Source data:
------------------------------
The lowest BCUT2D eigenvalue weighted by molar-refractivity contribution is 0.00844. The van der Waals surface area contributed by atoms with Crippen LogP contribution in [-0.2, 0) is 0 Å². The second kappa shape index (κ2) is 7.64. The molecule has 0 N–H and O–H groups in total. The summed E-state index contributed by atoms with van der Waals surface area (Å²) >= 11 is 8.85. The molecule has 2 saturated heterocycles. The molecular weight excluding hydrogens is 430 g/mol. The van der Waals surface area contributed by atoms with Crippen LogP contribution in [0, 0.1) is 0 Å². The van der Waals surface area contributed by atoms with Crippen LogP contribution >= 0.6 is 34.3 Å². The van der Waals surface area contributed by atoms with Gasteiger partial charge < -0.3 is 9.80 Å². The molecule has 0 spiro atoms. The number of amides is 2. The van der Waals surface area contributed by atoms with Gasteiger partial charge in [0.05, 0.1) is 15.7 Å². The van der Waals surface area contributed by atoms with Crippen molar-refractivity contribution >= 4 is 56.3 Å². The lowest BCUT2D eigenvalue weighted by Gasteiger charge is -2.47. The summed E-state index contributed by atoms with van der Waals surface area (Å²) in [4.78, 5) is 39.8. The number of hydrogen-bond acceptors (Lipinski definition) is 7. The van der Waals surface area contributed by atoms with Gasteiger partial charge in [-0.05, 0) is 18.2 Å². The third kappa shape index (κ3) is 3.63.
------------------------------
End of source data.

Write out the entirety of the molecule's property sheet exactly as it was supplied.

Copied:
The lowest BCUT2D eigenvalue weighted by molar-refractivity contribution is 0.00844. The van der Waals surface area contributed by atoms with Crippen LogP contribution in [-0.2, 0) is 0 Å². The second kappa shape index (κ2) is 7.64. The molecule has 0 N–H and O–H groups in total. The summed E-state index contributed by atoms with van der Waals surface area (Å²) >= 11 is 8.85. The molecule has 2 saturated heterocycles. The molecular weight excluding hydrogens is 430 g/mol. The van der Waals surface area contributed by atoms with Crippen LogP contribution in [0, 0.1) is 0 Å². The van der Waals surface area contributed by atoms with Crippen LogP contribution >= 0.6 is 34.3 Å². The van der Waals surface area contributed by atoms with Gasteiger partial charge < -0.3 is 9.80 Å². The molecule has 0 spiro atoms. The number of amides is 2. The van der Waals surface area contributed by atoms with Gasteiger partial charge in [0.05, 0.1) is 15.7 Å². The van der Waals surface area contributed by atoms with Crippen molar-refractivity contribution >= 4 is 56.3 Å². The lowest BCUT2D eigenvalue weighted by Gasteiger charge is -2.47. The summed E-state index contributed by atoms with van der Waals surface area (Å²) in [4.78, 5) is 39.8. The number of hydrogen-bond acceptors (Lipinski definition) is 7. The van der Waals surface area contributed by atoms with Gasteiger partial charge in [-0.05, 0) is 18.2 Å². The third kappa shape index (κ3) is 3.63.